There are some organizations that offer training or certifications

The International Society of Arboriculture (ISA)

This certification is available to candidates with:

  • at least three years of full-time experience
  • an associate’s degree in arboriculture and two years experience
  • bachelor’s degree and one year experience
  • must pass certification exam

ISA also offers specialized certifications including aerial lifts, utilities-related tree trimming and tree climbing

The American Society of Consulting Arborist (ASCA)

This certification goes beyond tree trimming. The ASCA administers the Registered Consulting Arborist credential to offer services that include:

  • landcape planning
  • tree preservation
  • damage assessment and expert-witness testimony in civil or criminal lawsuits that involve trees.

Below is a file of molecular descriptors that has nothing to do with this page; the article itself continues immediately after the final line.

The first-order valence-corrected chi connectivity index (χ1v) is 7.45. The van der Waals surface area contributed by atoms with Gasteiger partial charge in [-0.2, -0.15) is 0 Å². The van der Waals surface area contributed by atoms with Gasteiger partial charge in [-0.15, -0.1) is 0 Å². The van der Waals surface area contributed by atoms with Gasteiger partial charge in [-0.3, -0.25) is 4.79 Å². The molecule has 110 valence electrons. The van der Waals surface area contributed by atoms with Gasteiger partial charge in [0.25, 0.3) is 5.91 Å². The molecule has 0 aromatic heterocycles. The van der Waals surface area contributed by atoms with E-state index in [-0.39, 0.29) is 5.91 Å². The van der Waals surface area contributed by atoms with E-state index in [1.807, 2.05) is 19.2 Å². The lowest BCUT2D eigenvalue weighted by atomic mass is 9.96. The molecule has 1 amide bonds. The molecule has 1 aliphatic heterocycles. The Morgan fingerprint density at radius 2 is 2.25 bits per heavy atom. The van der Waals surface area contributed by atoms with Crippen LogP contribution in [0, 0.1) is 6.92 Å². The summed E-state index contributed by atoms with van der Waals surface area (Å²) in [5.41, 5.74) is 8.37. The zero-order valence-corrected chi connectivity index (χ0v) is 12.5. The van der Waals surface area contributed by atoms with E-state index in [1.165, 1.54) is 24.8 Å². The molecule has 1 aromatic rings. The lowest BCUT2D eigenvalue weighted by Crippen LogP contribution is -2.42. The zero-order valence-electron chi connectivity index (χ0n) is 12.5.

Must be a member and attend the ASCA Consulting Academy training program. Qualified applicants will be sent a test in the form of a consulting scenario.

Tree Care Industry Association (TCIA)

TCIA offers a variety of training and educational materials to arborists companies who are members. After completing a few series of training, new employees will obtain all that is necessary to work safely.

TCIA also offers specialized training programs in:

  • tree care safety
  • electrical hazards
  • aerial rescue
  • ANSI 300 standards for tree care

A Company that offers tree service must be equipped to handle the job safely. If you need this service call us, we are definitely a Southern Maryland Licensed Tree Service close by.